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Monday, March 31, 2008

A Long Friday Night

On Friday evening we decided to put on our own physical agility test based off of a physical agility test that the city of Eureka uses. You start out with some running and some stairs, then you raise 50 feet of hose to the second story, then you move 12 hose packs from a truck to the ground and back up, then 50 swings with a sledge hammer, run 100 feet with a charged hose, then run 20 feet with 100 pounds of hose on your shoulder. All this in under 6 minutes. We all did it with time to spare but we were tired. That night we got a call at 0330. It was for a vehicle over the side down on the grade. We spent the next 45 minutes searching for this stupid car, in conjunction with Riverside county Medic Engines 36, 37, and an AMR medic unit. It was finally decided that it was a solo car spin out (non injury) a couple miles away from the location where it was supposed to have been. We all snuggled back into bed and none of could sleep. Bummer.

Thursday, March 27, 2008

Mr. Toads Wild Ride

Our shift change is at 0800. We usually try to get to work early so that if a call goes out close to shift change the oncoming crew can take it allowing the other crew to go home. So at 0730 this morning there was a mixed crew here. The tones went off for a TC in Riverside county on the grade. Five of us got dressed and jumped in the engine and rolled for the call. If it sounds like a fun call the crew that is ending their shift will usually decide to run it.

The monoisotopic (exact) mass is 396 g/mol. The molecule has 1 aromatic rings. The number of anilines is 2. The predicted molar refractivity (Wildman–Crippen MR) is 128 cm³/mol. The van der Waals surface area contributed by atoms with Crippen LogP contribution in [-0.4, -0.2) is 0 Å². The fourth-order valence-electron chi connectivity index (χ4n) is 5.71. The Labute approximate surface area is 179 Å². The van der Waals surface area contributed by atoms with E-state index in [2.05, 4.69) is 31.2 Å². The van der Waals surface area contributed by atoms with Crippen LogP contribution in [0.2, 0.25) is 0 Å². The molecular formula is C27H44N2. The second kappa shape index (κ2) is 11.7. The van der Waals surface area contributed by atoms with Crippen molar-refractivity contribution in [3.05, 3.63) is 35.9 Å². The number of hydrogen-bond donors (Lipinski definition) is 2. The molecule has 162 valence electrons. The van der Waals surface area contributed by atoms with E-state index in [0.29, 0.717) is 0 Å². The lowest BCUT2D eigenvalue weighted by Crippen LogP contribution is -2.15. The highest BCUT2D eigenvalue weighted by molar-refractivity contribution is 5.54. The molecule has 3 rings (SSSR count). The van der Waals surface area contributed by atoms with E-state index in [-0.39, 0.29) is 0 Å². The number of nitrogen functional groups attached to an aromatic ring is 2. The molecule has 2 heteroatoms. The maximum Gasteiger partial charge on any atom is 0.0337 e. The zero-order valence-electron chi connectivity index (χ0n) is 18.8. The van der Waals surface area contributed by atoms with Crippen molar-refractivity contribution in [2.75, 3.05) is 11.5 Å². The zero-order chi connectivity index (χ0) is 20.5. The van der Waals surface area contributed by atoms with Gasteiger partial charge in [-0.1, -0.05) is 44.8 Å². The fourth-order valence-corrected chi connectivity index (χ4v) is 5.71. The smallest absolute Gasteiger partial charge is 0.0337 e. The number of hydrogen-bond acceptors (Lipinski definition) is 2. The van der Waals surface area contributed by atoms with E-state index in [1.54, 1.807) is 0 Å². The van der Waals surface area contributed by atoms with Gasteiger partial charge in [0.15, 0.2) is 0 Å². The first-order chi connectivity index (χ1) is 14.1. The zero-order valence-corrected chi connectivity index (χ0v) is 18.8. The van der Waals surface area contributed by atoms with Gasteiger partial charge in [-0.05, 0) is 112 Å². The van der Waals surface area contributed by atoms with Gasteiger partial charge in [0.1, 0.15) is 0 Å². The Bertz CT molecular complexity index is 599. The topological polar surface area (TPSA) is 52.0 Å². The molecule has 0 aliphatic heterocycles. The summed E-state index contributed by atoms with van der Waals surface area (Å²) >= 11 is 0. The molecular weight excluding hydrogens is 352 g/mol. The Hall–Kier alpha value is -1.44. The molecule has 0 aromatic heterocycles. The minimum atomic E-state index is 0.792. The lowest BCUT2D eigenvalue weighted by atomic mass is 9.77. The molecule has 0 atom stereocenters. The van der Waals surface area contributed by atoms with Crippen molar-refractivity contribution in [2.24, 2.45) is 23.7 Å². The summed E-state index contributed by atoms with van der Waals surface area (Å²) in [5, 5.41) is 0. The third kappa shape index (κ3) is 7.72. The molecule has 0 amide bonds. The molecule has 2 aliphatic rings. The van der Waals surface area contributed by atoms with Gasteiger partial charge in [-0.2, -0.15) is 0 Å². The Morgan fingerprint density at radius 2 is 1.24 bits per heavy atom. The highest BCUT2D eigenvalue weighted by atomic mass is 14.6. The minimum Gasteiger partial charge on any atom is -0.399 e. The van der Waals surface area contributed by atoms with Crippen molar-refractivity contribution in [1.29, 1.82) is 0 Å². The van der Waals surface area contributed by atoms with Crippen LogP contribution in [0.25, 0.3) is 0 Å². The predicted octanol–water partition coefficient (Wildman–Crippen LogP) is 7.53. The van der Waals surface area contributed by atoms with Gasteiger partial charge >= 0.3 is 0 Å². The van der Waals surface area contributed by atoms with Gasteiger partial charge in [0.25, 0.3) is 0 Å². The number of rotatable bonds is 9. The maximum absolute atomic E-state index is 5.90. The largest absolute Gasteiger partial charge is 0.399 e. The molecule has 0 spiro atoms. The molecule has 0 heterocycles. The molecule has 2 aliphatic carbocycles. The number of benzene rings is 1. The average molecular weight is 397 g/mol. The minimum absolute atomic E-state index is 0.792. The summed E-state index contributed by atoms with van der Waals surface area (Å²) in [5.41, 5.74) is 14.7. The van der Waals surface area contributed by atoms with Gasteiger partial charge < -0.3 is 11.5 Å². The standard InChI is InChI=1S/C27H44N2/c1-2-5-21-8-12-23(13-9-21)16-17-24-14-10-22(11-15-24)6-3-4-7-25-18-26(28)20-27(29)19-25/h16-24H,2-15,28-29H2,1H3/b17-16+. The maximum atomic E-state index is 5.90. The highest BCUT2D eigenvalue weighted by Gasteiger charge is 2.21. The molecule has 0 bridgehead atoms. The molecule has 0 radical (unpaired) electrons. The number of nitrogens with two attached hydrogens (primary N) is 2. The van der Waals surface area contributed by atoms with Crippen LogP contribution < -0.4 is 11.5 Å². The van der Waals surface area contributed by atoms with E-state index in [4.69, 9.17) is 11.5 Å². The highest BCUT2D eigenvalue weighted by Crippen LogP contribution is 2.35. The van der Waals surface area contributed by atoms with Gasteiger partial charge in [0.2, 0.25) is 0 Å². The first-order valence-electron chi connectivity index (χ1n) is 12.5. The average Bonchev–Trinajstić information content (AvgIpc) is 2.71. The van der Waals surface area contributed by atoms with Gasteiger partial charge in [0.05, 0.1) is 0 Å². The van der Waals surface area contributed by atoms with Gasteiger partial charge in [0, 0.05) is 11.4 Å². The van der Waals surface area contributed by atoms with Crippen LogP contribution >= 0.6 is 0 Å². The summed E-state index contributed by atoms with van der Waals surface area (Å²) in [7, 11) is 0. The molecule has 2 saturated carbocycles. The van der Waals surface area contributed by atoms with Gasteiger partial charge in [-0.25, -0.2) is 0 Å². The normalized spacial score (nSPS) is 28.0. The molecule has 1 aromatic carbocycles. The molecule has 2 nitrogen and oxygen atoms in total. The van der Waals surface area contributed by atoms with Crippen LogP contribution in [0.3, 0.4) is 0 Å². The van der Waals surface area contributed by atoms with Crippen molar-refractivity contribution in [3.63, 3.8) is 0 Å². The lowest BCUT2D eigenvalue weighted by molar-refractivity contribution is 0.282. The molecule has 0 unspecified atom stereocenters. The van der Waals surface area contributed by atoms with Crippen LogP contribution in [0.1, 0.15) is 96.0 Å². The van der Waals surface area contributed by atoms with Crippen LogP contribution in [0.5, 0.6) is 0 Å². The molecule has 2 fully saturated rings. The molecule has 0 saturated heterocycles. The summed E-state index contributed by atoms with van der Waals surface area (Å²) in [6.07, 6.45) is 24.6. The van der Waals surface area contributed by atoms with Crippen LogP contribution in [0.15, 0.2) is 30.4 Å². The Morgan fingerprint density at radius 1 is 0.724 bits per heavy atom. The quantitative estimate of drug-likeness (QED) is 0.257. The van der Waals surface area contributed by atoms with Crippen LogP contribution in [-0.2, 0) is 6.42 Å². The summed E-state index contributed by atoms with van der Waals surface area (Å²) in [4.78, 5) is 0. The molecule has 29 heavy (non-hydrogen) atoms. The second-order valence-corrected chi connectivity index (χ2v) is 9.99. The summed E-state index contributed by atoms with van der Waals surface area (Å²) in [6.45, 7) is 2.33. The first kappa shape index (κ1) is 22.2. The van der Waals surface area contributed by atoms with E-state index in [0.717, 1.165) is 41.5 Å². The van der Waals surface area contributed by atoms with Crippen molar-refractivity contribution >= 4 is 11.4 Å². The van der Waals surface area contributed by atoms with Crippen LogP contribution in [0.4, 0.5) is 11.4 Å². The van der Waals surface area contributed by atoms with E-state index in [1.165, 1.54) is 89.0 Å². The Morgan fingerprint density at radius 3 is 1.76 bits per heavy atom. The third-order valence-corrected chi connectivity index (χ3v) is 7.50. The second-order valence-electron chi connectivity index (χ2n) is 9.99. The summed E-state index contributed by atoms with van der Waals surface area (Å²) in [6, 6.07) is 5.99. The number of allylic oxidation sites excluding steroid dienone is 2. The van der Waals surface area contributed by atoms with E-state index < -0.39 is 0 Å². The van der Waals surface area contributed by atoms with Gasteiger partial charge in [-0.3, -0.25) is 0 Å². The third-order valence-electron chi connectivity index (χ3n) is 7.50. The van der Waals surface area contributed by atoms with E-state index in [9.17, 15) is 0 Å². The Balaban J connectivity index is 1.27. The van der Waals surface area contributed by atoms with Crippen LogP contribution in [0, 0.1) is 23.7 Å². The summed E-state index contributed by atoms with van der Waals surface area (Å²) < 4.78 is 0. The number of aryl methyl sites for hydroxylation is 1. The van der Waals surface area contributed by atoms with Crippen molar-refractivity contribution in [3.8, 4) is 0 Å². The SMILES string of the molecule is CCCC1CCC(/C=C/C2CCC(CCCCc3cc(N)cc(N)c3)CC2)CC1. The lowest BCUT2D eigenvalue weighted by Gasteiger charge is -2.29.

We pull up on scene to find a bystander parked by the guard railing and an old woman walking in the brush. On further inspection we see a pickup truck way off in the distance in the brush. We look at the guard rail but it is completely intact. Turns out that she had misjudged the turn and went off the side of the road about a quarter mile back up the highway. She then plummeted several feet and landed in the riverbed, never hitting the brakes. She and her husband (who is legally blind...what a ride that must have been) then drove for about a quarter of a mile down the dry river bed bouncing over brush and piles of dirt 4 feet high. She finally came to a rest on the far side of the river bed.

When all is said and done, he was upset at her for wrecking their truck and was letting her know that he would never ride with her again. Both of then denied any treatment and signed out AMA. We helped both of them hike back up to the roadside where we let them sit in the back of a CHP car awaiting a family member to come pick them up.

In this first photo you can sort of see where she drove off the highway. It's back behind the engine where the sunlight is under the V in the mountain. All three shots are taken from the same spot, just in front of the engine.